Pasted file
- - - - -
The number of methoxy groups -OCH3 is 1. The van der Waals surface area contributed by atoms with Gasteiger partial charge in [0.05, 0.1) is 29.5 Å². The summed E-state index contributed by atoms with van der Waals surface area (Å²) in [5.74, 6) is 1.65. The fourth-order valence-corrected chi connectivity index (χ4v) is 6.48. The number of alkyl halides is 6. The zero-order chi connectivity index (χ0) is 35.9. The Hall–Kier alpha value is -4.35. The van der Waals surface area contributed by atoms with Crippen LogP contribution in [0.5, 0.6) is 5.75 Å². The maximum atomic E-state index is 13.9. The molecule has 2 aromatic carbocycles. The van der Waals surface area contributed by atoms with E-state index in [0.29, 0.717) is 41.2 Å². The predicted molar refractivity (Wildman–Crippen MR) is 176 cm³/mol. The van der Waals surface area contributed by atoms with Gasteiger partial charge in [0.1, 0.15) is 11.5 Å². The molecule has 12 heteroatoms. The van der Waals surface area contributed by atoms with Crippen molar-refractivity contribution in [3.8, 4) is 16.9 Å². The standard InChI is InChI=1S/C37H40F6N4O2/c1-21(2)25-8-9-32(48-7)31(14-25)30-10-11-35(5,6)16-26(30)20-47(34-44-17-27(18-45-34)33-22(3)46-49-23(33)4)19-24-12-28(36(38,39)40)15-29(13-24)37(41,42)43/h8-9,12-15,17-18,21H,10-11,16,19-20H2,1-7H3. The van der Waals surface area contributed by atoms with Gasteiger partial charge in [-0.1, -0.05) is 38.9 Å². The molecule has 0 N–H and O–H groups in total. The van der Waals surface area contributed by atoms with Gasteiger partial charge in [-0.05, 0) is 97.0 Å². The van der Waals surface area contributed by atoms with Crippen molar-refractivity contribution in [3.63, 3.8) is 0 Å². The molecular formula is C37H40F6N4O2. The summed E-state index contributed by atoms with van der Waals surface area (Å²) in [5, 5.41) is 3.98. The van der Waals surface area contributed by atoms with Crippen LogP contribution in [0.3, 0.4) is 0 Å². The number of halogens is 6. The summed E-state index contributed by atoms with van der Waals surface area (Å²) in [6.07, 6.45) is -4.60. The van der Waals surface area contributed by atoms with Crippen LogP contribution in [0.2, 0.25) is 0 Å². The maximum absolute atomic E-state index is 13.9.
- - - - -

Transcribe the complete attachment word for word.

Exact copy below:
The number of methoxy groups -OCH3 is 1. The van der Waals surface area contributed by atoms with Gasteiger partial charge in [0.05, 0.1) is 29.5 Å². The summed E-state index contributed by atoms with van der Waals surface area (Å²) in [5.74, 6) is 1.65. The fourth-order valence-corrected chi connectivity index (χ4v) is 6.48. The number of alkyl halides is 6. The zero-order chi connectivity index (χ0) is 35.9. The Hall–Kier alpha value is -4.35. The van der Waals surface area contributed by atoms with Crippen LogP contribution in [0.5, 0.6) is 5.75 Å². The maximum atomic E-state index is 13.9. The molecule has 2 aromatic carbocycles. The van der Waals surface area contributed by atoms with E-state index in [0.29, 0.717) is 41.2 Å². The predicted molar refractivity (Wildman–Crippen MR) is 176 cm³/mol. The van der Waals surface area contributed by atoms with Gasteiger partial charge in [0.1, 0.15) is 11.5 Å². The molecule has 12 heteroatoms. The van der Waals surface area contributed by atoms with Crippen molar-refractivity contribution in [3.8, 4) is 16.9 Å². The standard InChI is InChI=1S/C37H40F6N4O2/c1-21(2)25-8-9-32(48-7)31(14-25)30-10-11-35(5,6)16-26(30)20-47(34-44-17-27(18-45-34)33-22(3)46-49-23(33)4)19-24-12-28(36(38,39)40)15-29(13-24)37(41,42)43/h8-9,12-15,17-18,21H,10-11,16,19-20H2,1-7H3. The van der Waals surface area contributed by atoms with Gasteiger partial charge in [-0.1, -0.05) is 38.9 Å². The molecule has 0 N–H and O–H groups in total. The van der Waals surface area contributed by atoms with Gasteiger partial charge in [-0.05, 0) is 97.0 Å². The van der Waals surface area contributed by atoms with Crippen molar-refractivity contribution in [3.63, 3.8) is 0 Å². The molecular formula is C37H40F6N4O2. The summed E-state index contributed by atoms with van der Waals surface area (Å²) in [5, 5.41) is 3.98. The van der Waals surface area contributed by atoms with Crippen LogP contribution in [0.3, 0.4) is 0 Å². The number of halogens is 6. The summed E-state index contributed by atoms with van der Waals surface area (Å²) in [6.07, 6.45) is -4.60. The van der Waals surface area contributed by atoms with Crippen LogP contribution in [0.2, 0.25) is 0 Å². The maximum absolute atomic E-state index is 13.9.